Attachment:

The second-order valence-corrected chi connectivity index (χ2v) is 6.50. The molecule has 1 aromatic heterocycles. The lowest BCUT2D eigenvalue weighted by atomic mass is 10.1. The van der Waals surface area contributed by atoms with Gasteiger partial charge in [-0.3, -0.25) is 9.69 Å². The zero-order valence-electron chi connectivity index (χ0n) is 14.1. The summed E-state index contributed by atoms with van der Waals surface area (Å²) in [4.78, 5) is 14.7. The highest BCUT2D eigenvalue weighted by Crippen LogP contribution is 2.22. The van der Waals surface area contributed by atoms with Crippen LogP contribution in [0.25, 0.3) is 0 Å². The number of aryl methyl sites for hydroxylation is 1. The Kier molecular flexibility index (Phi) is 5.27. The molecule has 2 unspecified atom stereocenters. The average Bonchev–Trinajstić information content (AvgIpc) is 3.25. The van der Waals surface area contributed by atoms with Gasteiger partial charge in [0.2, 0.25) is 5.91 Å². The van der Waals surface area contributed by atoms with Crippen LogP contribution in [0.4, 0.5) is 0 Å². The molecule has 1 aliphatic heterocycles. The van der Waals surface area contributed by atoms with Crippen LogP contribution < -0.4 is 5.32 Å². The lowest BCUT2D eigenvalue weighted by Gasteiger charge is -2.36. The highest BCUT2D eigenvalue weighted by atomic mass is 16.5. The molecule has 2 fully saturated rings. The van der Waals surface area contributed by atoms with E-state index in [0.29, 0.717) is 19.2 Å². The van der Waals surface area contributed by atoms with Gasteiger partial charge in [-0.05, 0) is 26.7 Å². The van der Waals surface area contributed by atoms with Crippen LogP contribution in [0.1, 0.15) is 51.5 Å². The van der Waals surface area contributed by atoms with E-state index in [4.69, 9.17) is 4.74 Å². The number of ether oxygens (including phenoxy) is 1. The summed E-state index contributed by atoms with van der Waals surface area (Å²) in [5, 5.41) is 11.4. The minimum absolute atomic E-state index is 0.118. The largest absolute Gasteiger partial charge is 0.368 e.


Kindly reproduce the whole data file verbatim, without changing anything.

The second-order valence-corrected chi connectivity index (χ2v) is 6.50. The molecule has 1 aromatic heterocycles. The lowest BCUT2D eigenvalue weighted by atomic mass is 10.1. The van der Waals surface area contributed by atoms with Gasteiger partial charge in [-0.3, -0.25) is 9.69 Å². The zero-order valence-electron chi connectivity index (χ0n) is 14.1. The summed E-state index contributed by atoms with van der Waals surface area (Å²) in [4.78, 5) is 14.7. The highest BCUT2D eigenvalue weighted by Crippen LogP contribution is 2.22. The van der Waals surface area contributed by atoms with Crippen LogP contribution in [0.25, 0.3) is 0 Å². The number of aryl methyl sites for hydroxylation is 1. The Kier molecular flexibility index (Phi) is 5.27. The molecule has 2 unspecified atom stereocenters. The average Bonchev–Trinajstić information content (AvgIpc) is 3.25. The van der Waals surface area contributed by atoms with Gasteiger partial charge in [0.2, 0.25) is 5.91 Å². The van der Waals surface area contributed by atoms with Crippen LogP contribution in [0.4, 0.5) is 0 Å². The molecule has 1 aliphatic heterocycles. The van der Waals surface area contributed by atoms with Crippen LogP contribution < -0.4 is 5.32 Å². The lowest BCUT2D eigenvalue weighted by Gasteiger charge is -2.36. The highest BCUT2D eigenvalue weighted by atomic mass is 16.5. The molecule has 2 fully saturated rings. The van der Waals surface area contributed by atoms with E-state index in [0.29, 0.717) is 19.2 Å². The van der Waals surface area contributed by atoms with Gasteiger partial charge in [-0.05, 0) is 26.7 Å². The van der Waals surface area contributed by atoms with Crippen LogP contribution in [0.1, 0.15) is 51.5 Å². The van der Waals surface area contributed by atoms with E-state index in [4.69, 9.17) is 4.74 Å². The number of ether oxygens (including phenoxy) is 1. The summed E-state index contributed by atoms with van der Waals surface area (Å²) in [5, 5.41) is 11.4. The minimum absolute atomic E-state index is 0.118. The largest absolute Gasteiger partial charge is 0.368 e.